Appletons' Cyclopædia of American Biography/Conkling, Alfred
|←Conklin, William Judkins||Appletons' Cyclopædia of American Biography
|Conley, John Dikeman→|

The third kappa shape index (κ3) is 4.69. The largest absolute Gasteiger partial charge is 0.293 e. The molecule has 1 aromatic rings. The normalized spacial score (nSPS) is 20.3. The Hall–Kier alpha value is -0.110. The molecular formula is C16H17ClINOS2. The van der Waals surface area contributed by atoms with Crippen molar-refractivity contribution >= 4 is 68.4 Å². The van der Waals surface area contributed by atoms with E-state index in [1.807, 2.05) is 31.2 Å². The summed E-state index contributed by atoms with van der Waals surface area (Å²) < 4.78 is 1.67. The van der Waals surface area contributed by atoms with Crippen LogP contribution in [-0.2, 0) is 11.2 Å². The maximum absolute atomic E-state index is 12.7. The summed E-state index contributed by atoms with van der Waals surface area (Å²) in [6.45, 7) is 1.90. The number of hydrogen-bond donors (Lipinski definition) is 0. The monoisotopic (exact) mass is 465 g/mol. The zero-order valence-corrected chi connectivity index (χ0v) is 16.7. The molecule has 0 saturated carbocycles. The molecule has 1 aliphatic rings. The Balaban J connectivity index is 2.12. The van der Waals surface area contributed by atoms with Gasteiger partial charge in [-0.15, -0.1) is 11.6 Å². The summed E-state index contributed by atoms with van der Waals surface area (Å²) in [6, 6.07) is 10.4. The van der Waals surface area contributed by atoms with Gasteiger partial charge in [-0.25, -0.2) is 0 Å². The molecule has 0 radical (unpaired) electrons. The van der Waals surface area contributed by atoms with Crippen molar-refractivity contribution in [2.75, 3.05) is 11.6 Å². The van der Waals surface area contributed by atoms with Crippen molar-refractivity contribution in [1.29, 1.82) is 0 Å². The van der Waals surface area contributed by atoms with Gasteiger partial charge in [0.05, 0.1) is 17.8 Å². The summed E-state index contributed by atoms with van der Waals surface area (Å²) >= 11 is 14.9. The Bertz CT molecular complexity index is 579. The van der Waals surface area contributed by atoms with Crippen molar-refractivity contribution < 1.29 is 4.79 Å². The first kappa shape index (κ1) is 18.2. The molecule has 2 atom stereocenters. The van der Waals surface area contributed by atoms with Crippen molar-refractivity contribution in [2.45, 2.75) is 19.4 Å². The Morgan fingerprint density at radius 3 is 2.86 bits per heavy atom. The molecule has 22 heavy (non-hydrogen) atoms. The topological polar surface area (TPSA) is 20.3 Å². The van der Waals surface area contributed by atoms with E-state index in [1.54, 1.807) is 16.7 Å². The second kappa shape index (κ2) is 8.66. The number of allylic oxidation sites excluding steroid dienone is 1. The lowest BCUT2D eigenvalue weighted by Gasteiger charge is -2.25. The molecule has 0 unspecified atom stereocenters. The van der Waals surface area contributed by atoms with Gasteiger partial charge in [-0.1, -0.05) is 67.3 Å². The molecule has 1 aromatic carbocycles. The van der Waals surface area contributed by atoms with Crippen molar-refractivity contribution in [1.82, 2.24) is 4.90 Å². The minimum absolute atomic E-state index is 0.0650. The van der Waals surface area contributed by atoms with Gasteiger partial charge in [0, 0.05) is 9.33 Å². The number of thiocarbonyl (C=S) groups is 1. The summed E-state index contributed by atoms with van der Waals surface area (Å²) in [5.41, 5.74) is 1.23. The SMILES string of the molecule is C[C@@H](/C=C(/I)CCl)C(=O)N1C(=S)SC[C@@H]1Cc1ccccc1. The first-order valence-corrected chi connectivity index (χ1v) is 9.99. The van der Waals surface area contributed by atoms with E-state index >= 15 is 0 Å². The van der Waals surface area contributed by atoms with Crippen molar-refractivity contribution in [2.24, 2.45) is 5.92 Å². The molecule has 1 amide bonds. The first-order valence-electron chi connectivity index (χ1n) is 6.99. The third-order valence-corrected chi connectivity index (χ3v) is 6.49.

|Edition of 1900. See also Frederick A. Conkling and Roscoe Conkling on Wikipedia, and our Appletons' Cyclopædia of American Biography disclaimer. Four words from the 1891 edition were inserted in the biography for Frederick Augustus. Two words from 1891 were inserted into Margaret Cockburn.|